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Diarrhea etiology prediction validation dataset - Bangladesh and Mali

Cite this dataset

Leung, Daniel; Brintz, Ben; Garbern, Stephanie (2022). Diarrhea etiology prediction validation dataset - Bangladesh and Mali [Dataset]. Dryad.


Background: Diarrheal illness is a leading cause of antibiotic use for children in low- and middle-income countries. Determination of diarrhea etiology at the point-of-care without reliance on laboratory testing has the potential to reduce inappropriate antibiotic use.

Methods: This prospective observational study aimed to develop and externally validate the accuracy of a mobile software application (“App”) for the prediction of viral-only etiology of acute diarrhea in children 0-59 months in Bangladesh and Mali. The App used previously derived and internally validated models using combinations of “patient-intrinsic” information (age, blood in stool, vomiting, breastfeeding status, and mid-upper arm circumference), pre-test odds using location-specific historical prevalence and recent patients, climate, and viral seasonality. Diarrhea etiology was determined with TaqMan Array Card using episode-specific attributable fraction (AFe) >0.5.

Results: Of 302 children with acute diarrhea enrolled, 199 had etiologies above the AFe threshold. Viral-only pathogens were detected in 22% of patients in Mali and 63% in Bangladesh. Rotavirus was the most common pathogen detected (16% Mali; 60% Bangladesh). The viral seasonality model had an AUC of 0.754 (0.665-0.843) for the sites combined, with calibration-in-the-large α=-0.393 (-0.455 – -0.331) and calibration slope β=1.287 (1.207 – 1.367). By site, the pre-test odds model performed best in Mali with an AUC of 0.783 (0.705 - 0.86); the viral seasonality model performed best in Bangladesh with AUC 0.710 (0.595 - 0.825).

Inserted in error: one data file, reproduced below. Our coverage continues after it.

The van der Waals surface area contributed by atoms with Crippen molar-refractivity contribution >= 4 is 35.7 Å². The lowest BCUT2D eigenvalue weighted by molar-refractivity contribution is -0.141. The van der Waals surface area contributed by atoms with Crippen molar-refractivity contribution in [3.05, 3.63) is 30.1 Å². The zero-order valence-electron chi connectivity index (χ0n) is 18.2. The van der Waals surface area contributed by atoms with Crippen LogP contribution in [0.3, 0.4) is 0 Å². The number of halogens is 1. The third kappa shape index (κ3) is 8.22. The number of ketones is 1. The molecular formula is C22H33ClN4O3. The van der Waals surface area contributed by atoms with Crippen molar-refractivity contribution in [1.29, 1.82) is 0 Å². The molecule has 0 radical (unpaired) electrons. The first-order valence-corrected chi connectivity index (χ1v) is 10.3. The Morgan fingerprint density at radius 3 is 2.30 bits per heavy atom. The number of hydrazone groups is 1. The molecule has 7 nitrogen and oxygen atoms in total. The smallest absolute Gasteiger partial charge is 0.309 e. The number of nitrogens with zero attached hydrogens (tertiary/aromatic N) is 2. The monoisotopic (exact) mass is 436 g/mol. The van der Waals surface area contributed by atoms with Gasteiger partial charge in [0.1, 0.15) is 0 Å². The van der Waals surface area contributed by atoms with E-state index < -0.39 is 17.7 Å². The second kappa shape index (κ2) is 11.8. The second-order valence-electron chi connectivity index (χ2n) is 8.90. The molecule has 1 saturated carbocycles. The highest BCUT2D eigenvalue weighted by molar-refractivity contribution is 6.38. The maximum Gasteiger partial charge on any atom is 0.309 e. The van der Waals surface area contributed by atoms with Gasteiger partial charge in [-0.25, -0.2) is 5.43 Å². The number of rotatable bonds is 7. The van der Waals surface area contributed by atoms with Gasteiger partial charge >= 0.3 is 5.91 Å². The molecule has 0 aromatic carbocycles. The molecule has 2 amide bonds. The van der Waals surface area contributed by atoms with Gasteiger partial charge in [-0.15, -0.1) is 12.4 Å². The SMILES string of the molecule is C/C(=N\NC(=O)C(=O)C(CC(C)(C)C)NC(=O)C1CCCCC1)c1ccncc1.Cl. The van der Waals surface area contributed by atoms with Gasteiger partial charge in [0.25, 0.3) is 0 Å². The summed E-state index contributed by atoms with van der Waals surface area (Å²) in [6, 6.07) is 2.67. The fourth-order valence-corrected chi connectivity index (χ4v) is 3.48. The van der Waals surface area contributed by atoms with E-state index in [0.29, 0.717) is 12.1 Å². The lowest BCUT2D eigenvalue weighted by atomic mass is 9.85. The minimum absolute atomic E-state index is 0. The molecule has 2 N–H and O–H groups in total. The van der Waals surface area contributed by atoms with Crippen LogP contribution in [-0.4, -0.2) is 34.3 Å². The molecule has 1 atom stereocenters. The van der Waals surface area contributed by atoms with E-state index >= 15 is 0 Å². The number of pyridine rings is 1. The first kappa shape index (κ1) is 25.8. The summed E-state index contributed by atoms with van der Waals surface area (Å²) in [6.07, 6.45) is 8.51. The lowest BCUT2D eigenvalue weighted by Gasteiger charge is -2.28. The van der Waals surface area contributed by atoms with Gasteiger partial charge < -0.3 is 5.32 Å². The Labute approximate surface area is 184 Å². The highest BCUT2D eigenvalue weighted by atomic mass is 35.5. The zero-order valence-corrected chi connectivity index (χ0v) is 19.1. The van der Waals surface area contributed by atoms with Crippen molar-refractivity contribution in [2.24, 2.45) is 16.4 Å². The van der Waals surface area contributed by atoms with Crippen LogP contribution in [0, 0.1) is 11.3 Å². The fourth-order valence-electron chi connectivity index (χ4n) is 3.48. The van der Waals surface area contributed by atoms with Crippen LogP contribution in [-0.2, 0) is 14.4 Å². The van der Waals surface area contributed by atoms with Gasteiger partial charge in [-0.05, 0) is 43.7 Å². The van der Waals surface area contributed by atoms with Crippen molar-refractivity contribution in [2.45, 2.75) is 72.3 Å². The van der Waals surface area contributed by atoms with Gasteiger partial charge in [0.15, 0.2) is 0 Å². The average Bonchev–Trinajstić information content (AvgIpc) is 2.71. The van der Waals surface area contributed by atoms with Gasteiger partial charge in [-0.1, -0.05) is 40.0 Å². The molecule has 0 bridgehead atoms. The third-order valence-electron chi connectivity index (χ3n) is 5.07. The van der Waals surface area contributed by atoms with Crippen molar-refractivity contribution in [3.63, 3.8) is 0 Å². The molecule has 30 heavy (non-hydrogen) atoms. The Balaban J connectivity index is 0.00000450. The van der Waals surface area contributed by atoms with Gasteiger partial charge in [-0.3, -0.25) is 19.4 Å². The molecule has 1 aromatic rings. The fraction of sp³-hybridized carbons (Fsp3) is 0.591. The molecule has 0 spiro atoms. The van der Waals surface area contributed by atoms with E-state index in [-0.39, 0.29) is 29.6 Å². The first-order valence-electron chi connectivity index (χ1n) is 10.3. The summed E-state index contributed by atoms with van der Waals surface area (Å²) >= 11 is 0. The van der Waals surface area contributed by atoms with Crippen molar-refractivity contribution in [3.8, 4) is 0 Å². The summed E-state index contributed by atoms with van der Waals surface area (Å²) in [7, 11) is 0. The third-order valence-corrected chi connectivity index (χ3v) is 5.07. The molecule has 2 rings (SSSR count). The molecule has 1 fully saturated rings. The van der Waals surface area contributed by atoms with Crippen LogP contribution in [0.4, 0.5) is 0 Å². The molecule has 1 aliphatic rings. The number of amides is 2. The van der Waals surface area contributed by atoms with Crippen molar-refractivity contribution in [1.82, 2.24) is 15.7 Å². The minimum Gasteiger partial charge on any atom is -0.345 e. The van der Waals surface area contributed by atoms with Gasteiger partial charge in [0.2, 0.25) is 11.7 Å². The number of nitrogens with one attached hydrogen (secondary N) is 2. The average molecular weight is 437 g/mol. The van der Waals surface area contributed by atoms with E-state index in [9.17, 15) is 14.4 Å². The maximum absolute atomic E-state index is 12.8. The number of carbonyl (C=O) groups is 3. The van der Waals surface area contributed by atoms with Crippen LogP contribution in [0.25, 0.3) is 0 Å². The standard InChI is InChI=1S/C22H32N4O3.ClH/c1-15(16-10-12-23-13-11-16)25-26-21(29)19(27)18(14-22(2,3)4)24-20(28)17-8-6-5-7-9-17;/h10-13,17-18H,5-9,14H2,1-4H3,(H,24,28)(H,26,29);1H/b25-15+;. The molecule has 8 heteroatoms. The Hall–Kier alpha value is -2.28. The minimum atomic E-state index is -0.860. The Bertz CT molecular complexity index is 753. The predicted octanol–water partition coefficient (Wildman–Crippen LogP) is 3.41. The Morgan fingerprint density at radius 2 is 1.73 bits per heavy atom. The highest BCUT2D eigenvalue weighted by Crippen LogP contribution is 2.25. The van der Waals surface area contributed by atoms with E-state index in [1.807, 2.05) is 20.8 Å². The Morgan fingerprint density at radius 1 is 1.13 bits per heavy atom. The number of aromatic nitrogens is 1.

Conclusion: The app accurately identified children with high likelihood of viral-only diarrhea etiology. Further studies to evaluate the app’s potential use in diagnostic and antimicrobial stewardship are underway.


The dataset was collected in Bangladesh at the Dhaka Hospital of the International Center for Diarrhoeal Disease Research, Bangladesh (icddr,b) rehydration (short stay) unit and in Mali at the Centres de Santé de Référence (CSREF) and the Centres de Santé Communautaires (CSCOM) in Commune V and VI in Bamako, Mali. This dataset was used to produce a manuscript under review at eLife.

Usage notes

The readme file contains an explanation of each of the variables in the dataset and measurement units when applicable. 


Bill & Melinda Gates Foundation, Award: OPP1198876

National Institute of Allergy and Infectious Diseases, Award: R01AI135114